An Olympic torch has made it to the summit of Mount Everest, amid tight security which saw the world’s highest mountain closed to all mountaineers other than the official Chinese squad.

Tibetan Tsering Wangmo, a 21-year-old student from Lhasa, held the torch aloft at 9.16 this morning, in a ceremony broadcast live by Chinese state television. A team of 19 climbers had helped the Olympic flame on its way to the summit.

The controversy has dogged the Olympic relay and the Everest trip was no exception. No other climbers, either on the northern, Tibetan side of the mountain, or in neighbouring Nepal to the South, have been allowed above 7,500m in the weeks leading up to the Olympic torch summit attempt. A BBC News team was expelled from the Nepalese base camp for trying to report on events there.

Among those delayed by the ban have been the eccentric English explorer Sir Ranulph Fiennes and his mountaineering leader Kenton Cool.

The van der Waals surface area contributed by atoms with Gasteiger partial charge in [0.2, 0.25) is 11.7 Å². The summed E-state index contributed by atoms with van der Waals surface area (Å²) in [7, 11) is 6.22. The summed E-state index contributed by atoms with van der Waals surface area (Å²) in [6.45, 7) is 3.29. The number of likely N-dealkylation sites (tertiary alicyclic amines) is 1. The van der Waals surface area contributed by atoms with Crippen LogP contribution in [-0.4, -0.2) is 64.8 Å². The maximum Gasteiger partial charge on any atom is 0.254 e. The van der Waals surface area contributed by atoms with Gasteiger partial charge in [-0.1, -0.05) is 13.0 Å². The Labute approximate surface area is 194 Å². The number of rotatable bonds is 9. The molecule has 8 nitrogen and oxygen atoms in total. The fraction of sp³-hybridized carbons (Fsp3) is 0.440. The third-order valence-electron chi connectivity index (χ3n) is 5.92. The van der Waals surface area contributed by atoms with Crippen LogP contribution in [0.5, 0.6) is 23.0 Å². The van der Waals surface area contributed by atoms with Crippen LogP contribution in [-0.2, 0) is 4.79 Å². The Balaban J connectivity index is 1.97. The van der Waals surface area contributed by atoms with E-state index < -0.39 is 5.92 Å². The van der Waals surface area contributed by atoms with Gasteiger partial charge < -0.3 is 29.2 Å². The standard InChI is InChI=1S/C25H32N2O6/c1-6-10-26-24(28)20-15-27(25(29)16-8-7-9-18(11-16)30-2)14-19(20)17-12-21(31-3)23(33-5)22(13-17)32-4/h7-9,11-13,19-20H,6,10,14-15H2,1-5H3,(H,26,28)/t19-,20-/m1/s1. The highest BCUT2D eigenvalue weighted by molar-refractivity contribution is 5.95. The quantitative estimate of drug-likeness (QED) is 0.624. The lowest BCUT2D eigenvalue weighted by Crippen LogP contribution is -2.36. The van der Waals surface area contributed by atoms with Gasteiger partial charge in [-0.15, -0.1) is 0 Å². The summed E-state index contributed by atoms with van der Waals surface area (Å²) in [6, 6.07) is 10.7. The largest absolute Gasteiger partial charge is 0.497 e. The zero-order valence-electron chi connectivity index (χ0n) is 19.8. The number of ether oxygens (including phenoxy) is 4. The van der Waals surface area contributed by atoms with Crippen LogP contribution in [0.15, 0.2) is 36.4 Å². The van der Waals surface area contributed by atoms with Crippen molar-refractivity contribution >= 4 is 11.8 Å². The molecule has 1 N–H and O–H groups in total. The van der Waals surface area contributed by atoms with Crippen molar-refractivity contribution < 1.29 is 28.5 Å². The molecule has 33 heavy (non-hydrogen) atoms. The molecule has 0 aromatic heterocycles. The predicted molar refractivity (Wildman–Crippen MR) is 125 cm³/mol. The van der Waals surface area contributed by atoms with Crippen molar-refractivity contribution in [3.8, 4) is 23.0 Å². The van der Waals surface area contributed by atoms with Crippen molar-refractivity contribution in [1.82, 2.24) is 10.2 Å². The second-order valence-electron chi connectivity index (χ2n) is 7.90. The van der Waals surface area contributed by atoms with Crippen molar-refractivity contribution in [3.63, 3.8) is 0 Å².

The torch was a special propane-fuelled one, and was lit from flame carried in a special container in the mountaineer’s rucksack. It was designed to survive the high winds, low temperatures and wet conditions on the summit.

The Chinese national flag and two Olympic flags were also unfurled by the party of summiteers.

Another, less specialised torch is currently travelling through the provinces of China.

The party of mountaineers set off from their camp at 8,300m about 3am and reached the 8,848m (29,029ft)summit just over six hours later, in conditions of cloud and snow.

High winds and heavy snow had delayed the attempt earlier in the week.